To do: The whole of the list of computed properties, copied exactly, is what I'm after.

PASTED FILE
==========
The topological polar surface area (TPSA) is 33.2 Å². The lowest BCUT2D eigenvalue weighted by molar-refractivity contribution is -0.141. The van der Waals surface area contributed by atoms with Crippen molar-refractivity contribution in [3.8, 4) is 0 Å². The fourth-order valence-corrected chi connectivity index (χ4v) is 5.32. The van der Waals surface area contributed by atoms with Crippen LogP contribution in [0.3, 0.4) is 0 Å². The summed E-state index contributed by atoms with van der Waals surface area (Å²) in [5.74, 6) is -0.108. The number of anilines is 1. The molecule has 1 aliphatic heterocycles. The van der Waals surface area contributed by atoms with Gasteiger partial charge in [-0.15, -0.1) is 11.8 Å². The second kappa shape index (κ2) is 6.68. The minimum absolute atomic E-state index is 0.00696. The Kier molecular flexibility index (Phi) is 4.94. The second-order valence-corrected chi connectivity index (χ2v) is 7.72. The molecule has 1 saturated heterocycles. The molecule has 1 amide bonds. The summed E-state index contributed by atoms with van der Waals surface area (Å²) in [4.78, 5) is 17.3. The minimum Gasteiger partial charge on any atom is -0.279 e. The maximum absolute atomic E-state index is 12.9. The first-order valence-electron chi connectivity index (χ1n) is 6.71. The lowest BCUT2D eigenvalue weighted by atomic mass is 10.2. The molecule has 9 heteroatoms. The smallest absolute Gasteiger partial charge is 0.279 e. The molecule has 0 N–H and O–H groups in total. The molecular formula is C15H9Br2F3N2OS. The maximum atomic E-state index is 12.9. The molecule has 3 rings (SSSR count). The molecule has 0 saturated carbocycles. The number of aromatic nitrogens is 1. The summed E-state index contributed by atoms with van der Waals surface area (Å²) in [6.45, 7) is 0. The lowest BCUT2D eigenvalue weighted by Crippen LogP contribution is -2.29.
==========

The topological polar surface area (TPSA) is 33.2 Å². The lowest BCUT2D eigenvalue weighted by molar-refractivity contribution is -0.141. The van der Waals surface area contributed by atoms with Crippen molar-refractivity contribution in [3.8, 4) is 0 Å². The fourth-order valence-corrected chi connectivity index (χ4v) is 5.32. The van der Waals surface area contributed by atoms with Crippen LogP contribution in [0.3, 0.4) is 0 Å². The summed E-state index contributed by atoms with van der Waals surface area (Å²) in [5.74, 6) is -0.108. The number of anilines is 1. The molecule has 1 aliphatic heterocycles. The van der Waals surface area contributed by atoms with Gasteiger partial charge in [-0.15, -0.1) is 11.8 Å². The second kappa shape index (κ2) is 6.68. The minimum absolute atomic E-state index is 0.00696. The Kier molecular flexibility index (Phi) is 4.94. The second-order valence-corrected chi connectivity index (χ2v) is 7.72. The molecule has 1 saturated heterocycles. The molecule has 1 amide bonds. The summed E-state index contributed by atoms with van der Waals surface area (Å²) in [4.78, 5) is 17.3. The minimum Gasteiger partial charge on any atom is -0.279 e. The maximum absolute atomic E-state index is 12.9. The first-order valence-electron chi connectivity index (χ1n) is 6.71. The lowest BCUT2D eigenvalue weighted by atomic mass is 10.2. The molecule has 9 heteroatoms. The smallest absolute Gasteiger partial charge is 0.279 e. The molecule has 0 N–H and O–H groups in total. The molecular formula is C15H9Br2F3N2OS. The maximum atomic E-state index is 12.9. The molecule has 3 rings (SSSR count). The molecule has 0 saturated carbocycles. The number of aromatic nitrogens is 1. The summed E-state index contributed by atoms with van der Waals surface area (Å²) in [6.45, 7) is 0. The lowest BCUT2D eigenvalue weighted by Crippen LogP contribution is -2.29.